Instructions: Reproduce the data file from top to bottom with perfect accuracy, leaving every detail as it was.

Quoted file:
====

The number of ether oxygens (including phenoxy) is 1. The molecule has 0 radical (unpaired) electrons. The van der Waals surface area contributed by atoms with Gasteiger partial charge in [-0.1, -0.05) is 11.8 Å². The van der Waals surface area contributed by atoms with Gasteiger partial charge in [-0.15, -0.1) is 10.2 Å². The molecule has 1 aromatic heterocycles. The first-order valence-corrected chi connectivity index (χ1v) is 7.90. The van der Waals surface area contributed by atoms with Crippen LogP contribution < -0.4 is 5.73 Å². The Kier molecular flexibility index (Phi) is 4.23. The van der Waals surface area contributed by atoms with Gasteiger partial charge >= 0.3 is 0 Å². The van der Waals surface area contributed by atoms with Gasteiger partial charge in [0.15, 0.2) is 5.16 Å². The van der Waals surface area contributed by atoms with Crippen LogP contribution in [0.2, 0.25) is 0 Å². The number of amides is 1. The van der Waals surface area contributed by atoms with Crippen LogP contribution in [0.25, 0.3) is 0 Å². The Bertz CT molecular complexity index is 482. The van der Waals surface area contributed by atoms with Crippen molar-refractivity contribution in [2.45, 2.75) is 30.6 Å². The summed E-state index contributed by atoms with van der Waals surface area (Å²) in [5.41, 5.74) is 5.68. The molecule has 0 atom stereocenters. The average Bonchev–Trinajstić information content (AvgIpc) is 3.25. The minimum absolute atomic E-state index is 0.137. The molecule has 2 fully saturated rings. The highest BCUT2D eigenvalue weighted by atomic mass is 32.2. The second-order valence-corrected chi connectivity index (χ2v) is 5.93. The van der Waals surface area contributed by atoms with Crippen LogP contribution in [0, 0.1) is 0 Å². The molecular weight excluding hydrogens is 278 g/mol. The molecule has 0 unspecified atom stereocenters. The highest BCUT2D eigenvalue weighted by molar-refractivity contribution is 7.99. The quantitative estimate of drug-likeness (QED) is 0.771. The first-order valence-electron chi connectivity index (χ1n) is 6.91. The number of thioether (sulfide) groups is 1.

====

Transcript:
The number of ether oxygens (including phenoxy) is 1. The molecule has 0 radical (unpaired) electrons. The van der Waals surface area contributed by atoms with Gasteiger partial charge in [-0.1, -0.05) is 11.8 Å². The van der Waals surface area contributed by atoms with Gasteiger partial charge in [-0.15, -0.1) is 10.2 Å². The molecule has 1 aromatic heterocycles. The first-order valence-corrected chi connectivity index (χ1v) is 7.90. The van der Waals surface area contributed by atoms with Crippen LogP contribution < -0.4 is 5.73 Å². The Kier molecular flexibility index (Phi) is 4.23. The van der Waals surface area contributed by atoms with Gasteiger partial charge >= 0.3 is 0 Å². The van der Waals surface area contributed by atoms with Gasteiger partial charge in [0.15, 0.2) is 5.16 Å². The van der Waals surface area contributed by atoms with Crippen LogP contribution in [0.2, 0.25) is 0 Å². The number of amides is 1. The van der Waals surface area contributed by atoms with Crippen LogP contribution in [0.25, 0.3) is 0 Å². The Bertz CT molecular complexity index is 482. The van der Waals surface area contributed by atoms with Crippen molar-refractivity contribution in [2.45, 2.75) is 30.6 Å². The summed E-state index contributed by atoms with van der Waals surface area (Å²) in [5.41, 5.74) is 5.68. The molecule has 0 atom stereocenters. The average Bonchev–Trinajstić information content (AvgIpc) is 3.25. The minimum absolute atomic E-state index is 0.137. The molecule has 2 fully saturated rings. The highest BCUT2D eigenvalue weighted by atomic mass is 32.2. The second-order valence-corrected chi connectivity index (χ2v) is 5.93. The van der Waals surface area contributed by atoms with Crippen LogP contribution in [0, 0.1) is 0 Å². The molecular weight excluding hydrogens is 278 g/mol. The molecule has 0 unspecified atom stereocenters. The highest BCUT2D eigenvalue weighted by molar-refractivity contribution is 7.99. The quantitative estimate of drug-likeness (QED) is 0.771. The first-order valence-electron chi connectivity index (χ1n) is 6.91. The number of thioether (sulfide) groups is 1.